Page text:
"We're very serious about opening a Kansas City office in 2013," says Hindman, who opened a Sotheby's in Chicago 34 years ago and left to open her namesake company in 1982. Today it has branches in Denver, Milwaukee, Naples and Palm Beach.
Hindman's house was chosen by the heirs of the David A. Stickelber estate to auction the collections of the late Kansas City-based arts patron and philanthropist. That event was held last Thursday in Chicago and attracted a large audience in person and online. "We had 600 people registered online, from all over the world, just for the Stickelber estate auction," Hindman says.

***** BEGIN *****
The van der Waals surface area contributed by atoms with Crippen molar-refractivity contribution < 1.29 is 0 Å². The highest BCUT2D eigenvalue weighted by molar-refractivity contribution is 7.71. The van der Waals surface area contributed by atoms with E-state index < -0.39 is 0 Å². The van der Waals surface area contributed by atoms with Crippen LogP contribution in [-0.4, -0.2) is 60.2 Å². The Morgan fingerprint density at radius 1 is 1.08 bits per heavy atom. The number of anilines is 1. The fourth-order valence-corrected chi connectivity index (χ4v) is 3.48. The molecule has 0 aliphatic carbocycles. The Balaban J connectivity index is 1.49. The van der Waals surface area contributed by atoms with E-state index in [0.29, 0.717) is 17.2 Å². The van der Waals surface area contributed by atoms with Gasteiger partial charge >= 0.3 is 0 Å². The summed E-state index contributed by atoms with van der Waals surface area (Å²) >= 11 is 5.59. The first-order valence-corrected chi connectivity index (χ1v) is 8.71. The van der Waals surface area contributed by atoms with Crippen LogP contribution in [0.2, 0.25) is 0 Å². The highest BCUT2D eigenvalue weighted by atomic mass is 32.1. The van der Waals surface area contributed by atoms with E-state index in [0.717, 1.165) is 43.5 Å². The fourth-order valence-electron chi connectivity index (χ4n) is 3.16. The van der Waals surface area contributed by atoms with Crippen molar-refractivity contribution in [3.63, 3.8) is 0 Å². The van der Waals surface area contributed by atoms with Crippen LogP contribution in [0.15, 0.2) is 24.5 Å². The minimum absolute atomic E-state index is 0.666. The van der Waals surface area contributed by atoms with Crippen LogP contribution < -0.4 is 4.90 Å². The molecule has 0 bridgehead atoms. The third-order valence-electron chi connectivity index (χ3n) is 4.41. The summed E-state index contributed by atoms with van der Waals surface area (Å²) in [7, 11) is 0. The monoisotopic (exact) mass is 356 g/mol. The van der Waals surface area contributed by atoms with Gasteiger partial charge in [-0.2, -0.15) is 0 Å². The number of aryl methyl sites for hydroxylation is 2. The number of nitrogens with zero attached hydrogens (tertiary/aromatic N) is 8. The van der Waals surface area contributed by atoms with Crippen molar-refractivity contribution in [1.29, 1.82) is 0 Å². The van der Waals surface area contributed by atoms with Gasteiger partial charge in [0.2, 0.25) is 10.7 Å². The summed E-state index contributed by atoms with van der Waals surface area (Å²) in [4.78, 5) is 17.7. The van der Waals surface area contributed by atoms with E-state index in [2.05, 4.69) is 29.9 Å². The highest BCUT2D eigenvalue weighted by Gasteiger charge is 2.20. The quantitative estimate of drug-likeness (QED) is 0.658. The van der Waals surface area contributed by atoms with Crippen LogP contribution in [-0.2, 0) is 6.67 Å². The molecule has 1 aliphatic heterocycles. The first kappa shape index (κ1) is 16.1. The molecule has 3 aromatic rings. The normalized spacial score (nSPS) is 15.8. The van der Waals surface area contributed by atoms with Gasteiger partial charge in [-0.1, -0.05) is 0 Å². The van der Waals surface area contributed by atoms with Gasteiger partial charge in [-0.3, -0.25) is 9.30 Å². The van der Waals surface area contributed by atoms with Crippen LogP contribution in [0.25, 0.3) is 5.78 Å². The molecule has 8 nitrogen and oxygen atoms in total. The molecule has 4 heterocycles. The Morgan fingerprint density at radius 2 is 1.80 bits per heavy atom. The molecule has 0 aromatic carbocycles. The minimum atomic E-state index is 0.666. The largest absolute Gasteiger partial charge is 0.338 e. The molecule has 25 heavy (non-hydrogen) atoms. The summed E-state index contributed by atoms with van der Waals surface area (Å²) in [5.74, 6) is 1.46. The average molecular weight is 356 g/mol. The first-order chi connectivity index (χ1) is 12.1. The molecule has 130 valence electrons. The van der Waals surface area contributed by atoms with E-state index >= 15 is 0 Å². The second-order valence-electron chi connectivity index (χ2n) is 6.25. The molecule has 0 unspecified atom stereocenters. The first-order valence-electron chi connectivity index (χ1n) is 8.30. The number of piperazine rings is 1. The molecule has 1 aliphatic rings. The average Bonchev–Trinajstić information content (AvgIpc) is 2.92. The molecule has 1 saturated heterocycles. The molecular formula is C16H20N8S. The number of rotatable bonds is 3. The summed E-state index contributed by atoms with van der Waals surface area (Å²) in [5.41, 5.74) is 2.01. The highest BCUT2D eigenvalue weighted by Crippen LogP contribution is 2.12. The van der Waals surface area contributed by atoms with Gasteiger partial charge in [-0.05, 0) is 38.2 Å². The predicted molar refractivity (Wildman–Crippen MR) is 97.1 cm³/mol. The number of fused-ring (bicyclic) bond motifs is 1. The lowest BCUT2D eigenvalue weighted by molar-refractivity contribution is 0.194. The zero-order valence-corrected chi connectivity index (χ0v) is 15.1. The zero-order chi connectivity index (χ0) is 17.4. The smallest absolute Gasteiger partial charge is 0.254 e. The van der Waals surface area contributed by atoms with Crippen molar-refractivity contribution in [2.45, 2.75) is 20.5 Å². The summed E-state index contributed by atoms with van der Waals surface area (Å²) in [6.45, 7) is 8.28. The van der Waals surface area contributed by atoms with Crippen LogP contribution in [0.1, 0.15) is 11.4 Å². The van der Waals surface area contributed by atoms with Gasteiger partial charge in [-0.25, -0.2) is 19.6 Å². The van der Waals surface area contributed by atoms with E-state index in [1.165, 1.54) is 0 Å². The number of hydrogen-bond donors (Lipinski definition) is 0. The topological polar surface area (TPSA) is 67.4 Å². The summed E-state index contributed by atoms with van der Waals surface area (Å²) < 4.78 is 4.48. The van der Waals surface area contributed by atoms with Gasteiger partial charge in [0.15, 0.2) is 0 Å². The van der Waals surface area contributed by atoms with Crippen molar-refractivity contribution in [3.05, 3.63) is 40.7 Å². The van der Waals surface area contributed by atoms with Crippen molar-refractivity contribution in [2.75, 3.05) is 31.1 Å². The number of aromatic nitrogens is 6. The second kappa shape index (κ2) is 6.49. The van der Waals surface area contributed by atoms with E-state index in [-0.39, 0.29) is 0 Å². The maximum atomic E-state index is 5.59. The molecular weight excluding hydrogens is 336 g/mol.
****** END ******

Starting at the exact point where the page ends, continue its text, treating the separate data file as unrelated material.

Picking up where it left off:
Hindman, who opened her Milwaukee branch a year ago, says a Kansas City office would focus on finding sellers of art and antiques more than buyers. Hindman believes that the Midwest is an under-served market: "There are major collectors in the heartland. Sophisticated people with excellent taste."
She adds, "We have buyers attending our auction in person, by phone or online from around the world. An auction of fine property no longer depends on a local audience. Today, it's about finding the sellers."